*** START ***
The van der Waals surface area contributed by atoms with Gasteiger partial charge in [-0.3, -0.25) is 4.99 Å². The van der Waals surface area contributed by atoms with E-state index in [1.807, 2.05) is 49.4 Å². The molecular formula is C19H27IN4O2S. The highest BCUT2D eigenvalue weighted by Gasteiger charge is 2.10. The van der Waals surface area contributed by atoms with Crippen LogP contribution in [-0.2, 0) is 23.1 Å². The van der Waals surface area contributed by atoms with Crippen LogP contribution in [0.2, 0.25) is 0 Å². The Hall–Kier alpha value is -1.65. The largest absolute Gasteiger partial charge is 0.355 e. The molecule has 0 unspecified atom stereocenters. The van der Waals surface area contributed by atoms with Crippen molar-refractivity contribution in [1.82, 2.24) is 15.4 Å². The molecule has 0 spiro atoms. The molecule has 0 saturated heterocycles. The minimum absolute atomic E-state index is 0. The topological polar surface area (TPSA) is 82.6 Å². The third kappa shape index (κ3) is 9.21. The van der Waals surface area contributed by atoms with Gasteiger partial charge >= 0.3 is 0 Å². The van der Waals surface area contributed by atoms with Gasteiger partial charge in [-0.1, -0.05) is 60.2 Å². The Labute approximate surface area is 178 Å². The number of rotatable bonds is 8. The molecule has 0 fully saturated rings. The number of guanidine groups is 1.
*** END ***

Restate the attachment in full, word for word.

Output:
The van der Waals surface area contributed by atoms with Gasteiger partial charge in [-0.3, -0.25) is 4.99 Å². The van der Waals surface area contributed by atoms with E-state index in [1.807, 2.05) is 49.4 Å². The molecular formula is C19H27IN4O2S. The highest BCUT2D eigenvalue weighted by Gasteiger charge is 2.10. The van der Waals surface area contributed by atoms with Crippen LogP contribution in [-0.2, 0) is 23.1 Å². The van der Waals surface area contributed by atoms with Crippen LogP contribution in [0.2, 0.25) is 0 Å². The Hall–Kier alpha value is -1.65. The largest absolute Gasteiger partial charge is 0.355 e. The molecule has 0 unspecified atom stereocenters. The van der Waals surface area contributed by atoms with Crippen molar-refractivity contribution in [1.82, 2.24) is 15.4 Å². The molecule has 0 spiro atoms. The molecule has 0 saturated heterocycles. The minimum absolute atomic E-state index is 0. The topological polar surface area (TPSA) is 82.6 Å². The third kappa shape index (κ3) is 9.21. The van der Waals surface area contributed by atoms with Gasteiger partial charge >= 0.3 is 0 Å². The van der Waals surface area contributed by atoms with Gasteiger partial charge in [-0.1, -0.05) is 60.2 Å². The Labute approximate surface area is 178 Å². The number of rotatable bonds is 8. The molecule has 0 fully saturated rings. The number of guanidine groups is 1.